Ways of Seeing - Episode 4: Commercial Art (via UBU Web)
Ways of Seeing was a BBC television series consisting of visual essays that raise questions about hidden ideologies in visual images. The series gave rise to a later book of the same name written by John Berger.
It would be easy to say that Ways of Seeing is hopelessly dated — made in 1972, the films come across as a puritan-groovy mix of Monty Python, the Open University and the Look Around You spoofs. And yet what’s so remarkable about this series is that it seems more apposite, subversive and thought-provoking than ever. The Britain we glimpse in the films, already alienated by spooky BBC Radiophonic Workshop music by Delia Derbyshire, is alienated even more by the passing of time. Alienated usefully, in the Brechtian sense; we look at a capitalist society which is like, and unlike, our own.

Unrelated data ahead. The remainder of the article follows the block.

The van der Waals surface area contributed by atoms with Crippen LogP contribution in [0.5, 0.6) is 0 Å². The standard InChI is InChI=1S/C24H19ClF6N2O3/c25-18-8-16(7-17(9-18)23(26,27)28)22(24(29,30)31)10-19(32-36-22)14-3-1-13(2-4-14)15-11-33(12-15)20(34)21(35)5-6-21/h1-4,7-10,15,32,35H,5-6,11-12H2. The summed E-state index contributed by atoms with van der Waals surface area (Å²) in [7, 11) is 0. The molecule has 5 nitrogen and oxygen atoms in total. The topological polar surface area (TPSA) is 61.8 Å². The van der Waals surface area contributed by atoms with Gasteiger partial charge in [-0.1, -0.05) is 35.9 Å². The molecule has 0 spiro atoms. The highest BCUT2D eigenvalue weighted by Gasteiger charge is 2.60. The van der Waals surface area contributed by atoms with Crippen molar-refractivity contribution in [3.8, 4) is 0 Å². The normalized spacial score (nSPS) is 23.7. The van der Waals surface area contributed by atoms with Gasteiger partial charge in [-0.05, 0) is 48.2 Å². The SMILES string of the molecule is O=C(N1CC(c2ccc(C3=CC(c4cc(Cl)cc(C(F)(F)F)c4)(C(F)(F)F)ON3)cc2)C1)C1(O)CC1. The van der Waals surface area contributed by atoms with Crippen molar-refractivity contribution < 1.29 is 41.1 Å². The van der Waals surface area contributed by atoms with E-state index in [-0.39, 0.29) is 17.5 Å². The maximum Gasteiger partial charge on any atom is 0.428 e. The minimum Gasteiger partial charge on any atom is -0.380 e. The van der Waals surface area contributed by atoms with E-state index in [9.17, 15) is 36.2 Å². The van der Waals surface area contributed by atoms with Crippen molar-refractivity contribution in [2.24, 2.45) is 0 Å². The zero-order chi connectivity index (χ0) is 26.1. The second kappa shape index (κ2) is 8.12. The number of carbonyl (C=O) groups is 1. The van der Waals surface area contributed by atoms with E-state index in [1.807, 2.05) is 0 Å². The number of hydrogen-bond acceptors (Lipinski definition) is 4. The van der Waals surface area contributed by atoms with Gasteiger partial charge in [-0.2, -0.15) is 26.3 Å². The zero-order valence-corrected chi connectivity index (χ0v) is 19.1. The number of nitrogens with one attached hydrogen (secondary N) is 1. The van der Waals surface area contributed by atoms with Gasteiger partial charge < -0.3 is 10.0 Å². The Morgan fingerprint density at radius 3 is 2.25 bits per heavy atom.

One way our own society is unlike 1972 is in the fact that, despite the enormous plethora of TV and internet TV we have now, nobody has made anything quite like this. In art history, the treatment of women’s bodies, in our relationship with objects and property and in advertising (the themes of the four films) the same mystifications and objectifications and manipulations carry on. What doesn’t carry on is analysis of them on this level.
Before I went to study Art at university, Ways of Seeing was essential reading before attending, despite being almost 20 years since it was first publicized.
More episodes and information about this program can be found at UBU Web at this page
NB - it might be worth noting that Delia Derbyshire is mentioned in the credits :)